While many people have been intrigued by the so-called “Devil’s Bible,” it seems another bible has just come to light that could potentially cause more of a ruckus. The “She Bible” was transcribed in 1611 from the popular King James version of the Bible. Unfortunately, this version had a typo that, while caught quickly, still led to copies being circulated.
The typographical error in question?
It occurs in Chapter 3, Verse 15 of the Book of Ruth and reads, “She went into the city,” rather than “He went into the city.” Only a handful of these “She Bibles” have survived. Two exist in Oxford and Cambridge Universities and three more in Salisbury, Exeter, and Durham cathedrals. The latest copy was recently unearthed at St Mary’s Parish Church in Gisburn, England.
The Bible was only discovered last August when the Reverend Anderson Jeremiah and the Reverend Alexander Baker were appointed at St. Mary’s. Rev. Baker was particularly excited about the find.
“It was a really exciting thing to discover – it looks just like something out of Harry Potter. One of the wonderful things about worshipping in a church as old as ours is the sense of history that oozes from its walls and discovering the treasures it has to offer. But we were stunned to discover a treasure as rare as this. We knew as soon as we saw the date of the New Testament it was a significant find.”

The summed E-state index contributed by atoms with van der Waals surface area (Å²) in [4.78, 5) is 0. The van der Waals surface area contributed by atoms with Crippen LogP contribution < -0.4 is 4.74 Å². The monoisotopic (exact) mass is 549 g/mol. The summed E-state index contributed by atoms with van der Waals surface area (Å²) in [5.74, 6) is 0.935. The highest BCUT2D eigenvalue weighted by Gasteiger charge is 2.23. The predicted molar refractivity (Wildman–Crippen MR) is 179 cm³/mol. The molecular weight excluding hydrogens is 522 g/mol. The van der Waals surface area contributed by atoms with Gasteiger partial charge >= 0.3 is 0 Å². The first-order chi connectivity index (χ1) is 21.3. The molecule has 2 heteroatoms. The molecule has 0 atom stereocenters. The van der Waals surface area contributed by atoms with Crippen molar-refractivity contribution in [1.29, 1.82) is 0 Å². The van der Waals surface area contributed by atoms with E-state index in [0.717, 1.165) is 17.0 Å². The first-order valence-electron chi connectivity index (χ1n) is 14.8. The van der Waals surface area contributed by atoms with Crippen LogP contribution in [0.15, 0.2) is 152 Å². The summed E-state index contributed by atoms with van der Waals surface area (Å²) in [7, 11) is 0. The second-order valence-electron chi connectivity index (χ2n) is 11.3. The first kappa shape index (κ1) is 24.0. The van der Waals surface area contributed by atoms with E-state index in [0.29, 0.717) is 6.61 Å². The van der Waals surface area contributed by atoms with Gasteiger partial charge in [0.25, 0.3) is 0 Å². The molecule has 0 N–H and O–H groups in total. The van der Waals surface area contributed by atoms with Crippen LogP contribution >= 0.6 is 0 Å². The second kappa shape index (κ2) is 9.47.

Rev. Jeremiah also commented on the Bible discovery, being thrilled at the thought they now had a Bible that was directly linked to a copy from an original King James version of the Bible.
“It’s amazing to think we are able to hold a book printed as the direct result of the command of King James 400 years ago.”
According to BBC News, the Bible has been authenticated by the Blackburn-based Antiquarian Booksellers’ Association after it was discovered in a cupboard at the back of the ancient church. The “She Bible” version of the Bible will be on display at St Mary’s Parish Church in Gisburn this coming Saturday, May 16, 2015.
While pagans and people who believe in matriarchal religions might suggest the typo in the Bible may not be a typographical error at all but a grand theory on how God was really a woman, there is little evidence to suggest it was anything more than an error during transcribing.
[Image credits: Rev. Alexander Baker via BBC News]